The Securities and Exchange Commission (SEC) has resumed talks with the Volta River Authority (VRA) about using the capital market to raise funds for its on-going and future projects.
A 10 percent year-on-year growth in electricity demand requires a sustained annual investment of about US$200million to bring an additional 200megawatts of power annually, but the Authority is unable to keep up with that investment from its under-par tariff.
“We have resumed discussions with the VRA about coming to the capital market to raise funds for its projects,” Mr. Adu Anane Antwi, Director-General of the Securities and Exchange Commission, told the B&FT.
The genteel talks represent a new attempt by the SEC to convince VRA to turn to the capital market for raising funds following the change in hierarchy at VRA at the turn of the year.
The VRA last year adopted the International Financial Reporting Standard (IFRS) as part of measures to streamline its operations to eventually issue US$500million of corporate bonds on the international capital market and raise funds for infrastructure projects.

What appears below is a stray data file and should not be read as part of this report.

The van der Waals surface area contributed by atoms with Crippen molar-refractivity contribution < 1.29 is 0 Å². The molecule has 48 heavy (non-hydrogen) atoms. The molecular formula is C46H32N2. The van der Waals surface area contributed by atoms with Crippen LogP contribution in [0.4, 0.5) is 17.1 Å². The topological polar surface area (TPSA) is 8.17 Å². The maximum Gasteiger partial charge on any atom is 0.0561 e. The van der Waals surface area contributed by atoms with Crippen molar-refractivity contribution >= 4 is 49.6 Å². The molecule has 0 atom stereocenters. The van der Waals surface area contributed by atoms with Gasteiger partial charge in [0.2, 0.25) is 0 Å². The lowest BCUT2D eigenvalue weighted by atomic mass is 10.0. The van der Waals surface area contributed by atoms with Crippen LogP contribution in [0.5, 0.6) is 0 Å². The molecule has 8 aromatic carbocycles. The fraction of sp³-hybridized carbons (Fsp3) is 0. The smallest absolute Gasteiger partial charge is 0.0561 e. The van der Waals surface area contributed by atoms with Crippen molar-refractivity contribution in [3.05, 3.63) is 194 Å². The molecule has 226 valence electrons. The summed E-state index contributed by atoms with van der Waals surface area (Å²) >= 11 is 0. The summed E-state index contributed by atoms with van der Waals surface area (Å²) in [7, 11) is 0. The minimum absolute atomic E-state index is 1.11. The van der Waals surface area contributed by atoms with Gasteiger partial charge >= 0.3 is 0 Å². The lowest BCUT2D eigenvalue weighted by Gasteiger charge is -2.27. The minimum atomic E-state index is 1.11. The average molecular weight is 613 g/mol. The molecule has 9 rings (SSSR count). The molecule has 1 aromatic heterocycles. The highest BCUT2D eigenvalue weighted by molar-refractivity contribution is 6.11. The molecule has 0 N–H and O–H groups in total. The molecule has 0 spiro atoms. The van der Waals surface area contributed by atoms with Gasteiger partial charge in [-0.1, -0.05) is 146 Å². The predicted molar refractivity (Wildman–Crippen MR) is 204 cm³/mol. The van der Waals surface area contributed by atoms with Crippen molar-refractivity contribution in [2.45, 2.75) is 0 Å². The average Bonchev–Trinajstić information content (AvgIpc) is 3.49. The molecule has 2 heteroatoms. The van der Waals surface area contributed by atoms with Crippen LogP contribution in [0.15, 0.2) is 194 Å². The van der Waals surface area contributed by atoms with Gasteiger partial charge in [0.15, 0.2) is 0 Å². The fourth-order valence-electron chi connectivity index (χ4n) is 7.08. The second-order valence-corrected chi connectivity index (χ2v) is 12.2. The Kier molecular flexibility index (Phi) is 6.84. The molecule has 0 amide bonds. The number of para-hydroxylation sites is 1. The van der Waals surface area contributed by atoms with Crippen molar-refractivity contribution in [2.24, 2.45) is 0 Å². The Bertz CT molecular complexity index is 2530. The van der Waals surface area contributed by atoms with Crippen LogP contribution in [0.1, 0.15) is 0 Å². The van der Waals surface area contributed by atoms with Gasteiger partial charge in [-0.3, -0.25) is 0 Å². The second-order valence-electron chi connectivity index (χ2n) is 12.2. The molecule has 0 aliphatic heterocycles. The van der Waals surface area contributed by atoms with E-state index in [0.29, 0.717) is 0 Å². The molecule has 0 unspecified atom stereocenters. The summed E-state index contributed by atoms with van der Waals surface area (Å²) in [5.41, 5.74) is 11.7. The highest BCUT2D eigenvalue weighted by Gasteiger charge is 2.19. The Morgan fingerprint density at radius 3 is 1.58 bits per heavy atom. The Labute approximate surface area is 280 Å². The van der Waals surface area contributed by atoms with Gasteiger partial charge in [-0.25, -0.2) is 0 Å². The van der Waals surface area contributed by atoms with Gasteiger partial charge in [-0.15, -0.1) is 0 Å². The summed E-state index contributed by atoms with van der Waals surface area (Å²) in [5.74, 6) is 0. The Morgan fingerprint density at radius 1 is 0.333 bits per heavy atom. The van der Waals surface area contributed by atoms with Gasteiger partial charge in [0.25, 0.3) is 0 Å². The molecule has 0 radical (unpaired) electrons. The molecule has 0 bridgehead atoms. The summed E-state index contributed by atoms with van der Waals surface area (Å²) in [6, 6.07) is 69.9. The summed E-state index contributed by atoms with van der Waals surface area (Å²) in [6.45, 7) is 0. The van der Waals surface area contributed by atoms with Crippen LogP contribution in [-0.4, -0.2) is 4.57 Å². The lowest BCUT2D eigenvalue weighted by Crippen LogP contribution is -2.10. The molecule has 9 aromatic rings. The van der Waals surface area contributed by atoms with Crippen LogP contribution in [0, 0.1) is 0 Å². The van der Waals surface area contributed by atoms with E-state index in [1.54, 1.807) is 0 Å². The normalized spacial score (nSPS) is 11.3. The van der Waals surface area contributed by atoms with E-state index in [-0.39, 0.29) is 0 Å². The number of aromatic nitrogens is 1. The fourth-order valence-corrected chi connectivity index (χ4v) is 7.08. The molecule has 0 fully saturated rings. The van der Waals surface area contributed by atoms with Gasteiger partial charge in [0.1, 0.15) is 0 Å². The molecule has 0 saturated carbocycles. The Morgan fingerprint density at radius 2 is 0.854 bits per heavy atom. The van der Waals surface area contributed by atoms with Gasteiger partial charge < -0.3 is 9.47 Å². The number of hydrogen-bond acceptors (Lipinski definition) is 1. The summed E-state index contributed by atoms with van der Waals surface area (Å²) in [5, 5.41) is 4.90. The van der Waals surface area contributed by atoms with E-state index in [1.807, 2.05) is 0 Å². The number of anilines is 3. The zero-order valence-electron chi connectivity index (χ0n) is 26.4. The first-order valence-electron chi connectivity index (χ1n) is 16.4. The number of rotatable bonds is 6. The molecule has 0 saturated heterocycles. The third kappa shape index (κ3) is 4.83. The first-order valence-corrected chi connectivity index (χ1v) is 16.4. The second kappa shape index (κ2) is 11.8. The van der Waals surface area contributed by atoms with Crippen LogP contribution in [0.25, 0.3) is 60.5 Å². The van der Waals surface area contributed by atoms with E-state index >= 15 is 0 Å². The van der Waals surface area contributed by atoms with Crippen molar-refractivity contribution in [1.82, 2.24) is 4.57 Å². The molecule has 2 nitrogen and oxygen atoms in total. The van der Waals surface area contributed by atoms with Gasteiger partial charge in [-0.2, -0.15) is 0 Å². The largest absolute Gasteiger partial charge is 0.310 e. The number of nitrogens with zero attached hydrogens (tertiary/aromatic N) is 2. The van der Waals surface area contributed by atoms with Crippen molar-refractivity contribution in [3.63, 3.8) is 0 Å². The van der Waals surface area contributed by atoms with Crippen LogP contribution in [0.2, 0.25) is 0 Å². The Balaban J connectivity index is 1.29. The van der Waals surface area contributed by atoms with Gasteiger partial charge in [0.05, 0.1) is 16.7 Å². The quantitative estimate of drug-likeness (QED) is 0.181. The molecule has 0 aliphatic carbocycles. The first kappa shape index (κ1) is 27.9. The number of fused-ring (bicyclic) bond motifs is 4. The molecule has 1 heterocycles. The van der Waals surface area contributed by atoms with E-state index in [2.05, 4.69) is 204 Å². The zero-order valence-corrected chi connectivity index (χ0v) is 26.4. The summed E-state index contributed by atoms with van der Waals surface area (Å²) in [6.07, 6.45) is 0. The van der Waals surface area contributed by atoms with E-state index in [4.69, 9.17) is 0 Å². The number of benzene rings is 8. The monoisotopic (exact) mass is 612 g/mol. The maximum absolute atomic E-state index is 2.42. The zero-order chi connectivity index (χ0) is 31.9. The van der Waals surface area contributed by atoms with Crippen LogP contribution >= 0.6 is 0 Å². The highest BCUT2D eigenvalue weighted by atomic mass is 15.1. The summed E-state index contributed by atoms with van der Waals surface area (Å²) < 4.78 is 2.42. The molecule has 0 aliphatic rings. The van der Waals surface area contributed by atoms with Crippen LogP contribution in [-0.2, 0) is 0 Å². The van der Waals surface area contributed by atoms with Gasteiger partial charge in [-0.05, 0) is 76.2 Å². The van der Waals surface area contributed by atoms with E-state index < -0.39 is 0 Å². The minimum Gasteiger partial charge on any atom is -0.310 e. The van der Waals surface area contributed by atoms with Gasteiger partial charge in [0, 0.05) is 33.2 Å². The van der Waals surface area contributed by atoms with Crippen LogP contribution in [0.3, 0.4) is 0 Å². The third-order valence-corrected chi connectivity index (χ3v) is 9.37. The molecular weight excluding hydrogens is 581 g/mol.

The electricity producer had hoped to raise the amount to finance four new projects that would generate about 700megawatts of electricity within three to four years. However, a change in hierarchy set the process few notches back.
Current power generation at peak is about 1,770MW while demand is about 1,850MW — leaving a deficit of about 80MW.
Per the Public Utilities and Regulatory Commission (PURC) Automatic Tariff Adjustment formula, the Authority charges a tariff of about 14 pesewas per kilowatt hour for power it sells to ECG and Northern Electricity Department of the VRA.
However, the weighted average tariff per kilowatt hour for the Authority is about 20 pesewas per kilowatt hour. This is attributable to the fact that the Authority sells power directly to some major mining companies for a slightly higher tariff per kilowatt hour.
Out of the country’s total installed capacity of 2,846.5MW, the VRA generates about 75 percent of it from hydro and thermal sources. The mix includes: VRA hydro, 47 percent; VRA thermal, 36 percent; VRA solar generation, 0.1 percent; IPP thermal generation, 12 percent; and Bui hydro, five percent.
The SEC in recent years has been luring public companies, especially the utility companies — VRA, ECG, Ghana Water Company — to list on the local bourse or issue bonds to fund on-going projects.
The Ghana Airports Company Limited (GACL), which announced a net profit of GH¢19.1million for the 2013 financial year, is one of such entities that has expressed its willingness to list on the local bourse in the future.